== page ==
• HP Photosmart e-All-in-One ($99) – Includes print, copy and scan functionality, with a 2.4-inch touch-screen; draft print speeds are rated at 29 ppm in black and 23 ppm in color; USB interface is also included standard. Expected to be available in North America in June 2010.
• The HP Photosmart Plus e-All-in-One ($149) – Includes print, copy and scan functionality, with a 3.5-inch touch-screen; draft print speeds are rated at 32 ppm in black and 30 ppm in color. Expected to be available worldwide in August 2010.
• The HP Photosmart Premium e-All-in-One ($199) – Includes print, copy and scan functionality, with a 4.3-inch touch-screen; draft print speeds are rated at 32 ppm in black and 30 ppm in color. Expected to be available worldwide in September 2010.
• HP Photosmart Premium Fax e-All-in-One ($299) – Includes print, copy, scan and fax functions, a 50-page automatic document feeder and a 2.4-inch touch-screen interface; draft print speeds are rated at 34 ppm in black and 32 ppm in color; wired network interface is also included standard. Expected to be available worldwide in September 2010.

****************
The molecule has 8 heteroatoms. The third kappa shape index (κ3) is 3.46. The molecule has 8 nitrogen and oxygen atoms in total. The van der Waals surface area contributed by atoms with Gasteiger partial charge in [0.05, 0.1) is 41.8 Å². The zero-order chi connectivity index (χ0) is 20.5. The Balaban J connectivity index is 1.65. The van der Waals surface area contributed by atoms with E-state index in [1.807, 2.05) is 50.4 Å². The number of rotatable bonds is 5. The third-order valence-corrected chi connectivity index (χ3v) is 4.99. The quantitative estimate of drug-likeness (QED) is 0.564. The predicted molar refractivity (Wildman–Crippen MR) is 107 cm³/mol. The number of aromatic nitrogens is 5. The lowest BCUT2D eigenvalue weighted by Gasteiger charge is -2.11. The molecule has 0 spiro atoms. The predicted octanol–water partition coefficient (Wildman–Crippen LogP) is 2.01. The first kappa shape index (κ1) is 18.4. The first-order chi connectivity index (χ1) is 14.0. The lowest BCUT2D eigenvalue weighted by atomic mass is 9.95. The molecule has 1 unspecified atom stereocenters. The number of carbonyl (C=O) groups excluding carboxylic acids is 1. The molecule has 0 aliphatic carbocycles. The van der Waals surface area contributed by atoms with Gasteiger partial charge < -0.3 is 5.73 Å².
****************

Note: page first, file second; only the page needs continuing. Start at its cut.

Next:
What About Security?
According to HP, ePrint provides industry-standard spam filtering and transforms e-mail and attachments to a print-only format to reduce the threat of viruses or harmful content. A special HP Web site also allows users register the printer and create a “protected” mode, limiting access by creating a “preferred sender” list of addresses that can e-mail print jobs to the registered device. While this is probably sufficient for home and small office use, it remains to be seen what additional security measures will be incorporated into higher-level products and workgroup/enterprise-level devices.
The Bottom Line…
HP plans to remove some of the traditional limitations of printing from the Web and mobile devices by placing “the cloud” at the center of the printing ecosystem. This combination of Web-connected printers, partnerships and software apps promises users instant access to printing, which presents almost limitless possibilities for consumer printing.
Giving users the ability to print from smart phones seems like a logical step for HP, given its recent acquisition of Palm, but the jury is still out on how relevant printing from phones will be to general business users because of cost and security concerns. At present, HP has announced only low-volume inkjet devices, e-mailed documents print automatically and passwords are not required for HP’s ePrint technology, though HP claims that the devices can be put in a protected mode, e-mail addresses are obscure enough to avoid spam, and future security developments are surely in the works. I, for one, am anxious to see how this technology will fit into the future additions to the portfolio on the LaserJet side of the house, where security would be an even greater concern.
Stay tuned for future updates on the cloud printing revolution and, of course, BLI’s full-scale hands-on review of some of HP’s new Web-connected printers.
This article was originally posted on Buyer’s Laboratory.